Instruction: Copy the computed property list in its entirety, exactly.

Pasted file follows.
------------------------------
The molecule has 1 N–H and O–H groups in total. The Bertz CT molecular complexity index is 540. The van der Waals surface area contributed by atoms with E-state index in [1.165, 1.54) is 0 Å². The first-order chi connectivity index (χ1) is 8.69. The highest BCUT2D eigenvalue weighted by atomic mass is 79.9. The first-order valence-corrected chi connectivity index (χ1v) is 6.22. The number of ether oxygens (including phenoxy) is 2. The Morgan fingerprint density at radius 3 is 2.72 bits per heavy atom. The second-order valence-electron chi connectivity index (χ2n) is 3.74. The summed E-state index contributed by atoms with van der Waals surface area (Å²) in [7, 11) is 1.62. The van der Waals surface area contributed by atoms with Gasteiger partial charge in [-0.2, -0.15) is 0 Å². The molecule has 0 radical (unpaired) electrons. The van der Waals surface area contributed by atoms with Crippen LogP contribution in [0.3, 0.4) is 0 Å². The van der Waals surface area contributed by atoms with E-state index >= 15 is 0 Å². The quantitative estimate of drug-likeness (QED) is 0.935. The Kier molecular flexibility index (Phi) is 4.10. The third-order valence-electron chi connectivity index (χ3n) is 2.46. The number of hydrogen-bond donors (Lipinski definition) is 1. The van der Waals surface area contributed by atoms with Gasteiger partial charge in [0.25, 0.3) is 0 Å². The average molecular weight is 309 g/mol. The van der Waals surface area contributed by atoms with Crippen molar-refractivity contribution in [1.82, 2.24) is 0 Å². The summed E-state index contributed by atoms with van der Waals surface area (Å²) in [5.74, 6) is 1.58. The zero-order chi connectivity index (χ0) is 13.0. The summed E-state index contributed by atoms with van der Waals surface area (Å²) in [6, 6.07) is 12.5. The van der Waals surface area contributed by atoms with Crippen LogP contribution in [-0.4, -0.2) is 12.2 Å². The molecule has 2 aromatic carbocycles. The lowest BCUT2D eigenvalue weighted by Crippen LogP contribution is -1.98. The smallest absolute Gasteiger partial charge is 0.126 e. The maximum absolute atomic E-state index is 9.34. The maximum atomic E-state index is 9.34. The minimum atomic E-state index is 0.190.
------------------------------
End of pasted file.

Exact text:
The molecule has 1 N–H and O–H groups in total. The Bertz CT molecular complexity index is 540. The van der Waals surface area contributed by atoms with E-state index in [1.165, 1.54) is 0 Å². The first-order chi connectivity index (χ1) is 8.69. The highest BCUT2D eigenvalue weighted by atomic mass is 79.9. The first-order valence-corrected chi connectivity index (χ1v) is 6.22. The number of ether oxygens (including phenoxy) is 2. The Morgan fingerprint density at radius 3 is 2.72 bits per heavy atom. The second-order valence-electron chi connectivity index (χ2n) is 3.74. The summed E-state index contributed by atoms with van der Waals surface area (Å²) in [7, 11) is 1.62. The van der Waals surface area contributed by atoms with Gasteiger partial charge in [-0.2, -0.15) is 0 Å². The molecule has 0 radical (unpaired) electrons. The van der Waals surface area contributed by atoms with Crippen LogP contribution in [0.3, 0.4) is 0 Å². The van der Waals surface area contributed by atoms with E-state index >= 15 is 0 Å². The quantitative estimate of drug-likeness (QED) is 0.935. The Kier molecular flexibility index (Phi) is 4.10. The third-order valence-electron chi connectivity index (χ3n) is 2.46. The number of hydrogen-bond donors (Lipinski definition) is 1. The van der Waals surface area contributed by atoms with Gasteiger partial charge in [0.25, 0.3) is 0 Å². The average molecular weight is 309 g/mol. The van der Waals surface area contributed by atoms with Crippen molar-refractivity contribution in [1.82, 2.24) is 0 Å². The summed E-state index contributed by atoms with van der Waals surface area (Å²) in [5.74, 6) is 1.58. The zero-order chi connectivity index (χ0) is 13.0. The summed E-state index contributed by atoms with van der Waals surface area (Å²) in [6, 6.07) is 12.5. The van der Waals surface area contributed by atoms with Crippen LogP contribution in [-0.4, -0.2) is 12.2 Å². The molecule has 2 aromatic carbocycles. The lowest BCUT2D eigenvalue weighted by Crippen LogP contribution is -1.98. The smallest absolute Gasteiger partial charge is 0.126 e. The maximum absolute atomic E-state index is 9.34. The maximum atomic E-state index is 9.34. The minimum atomic E-state index is 0.190.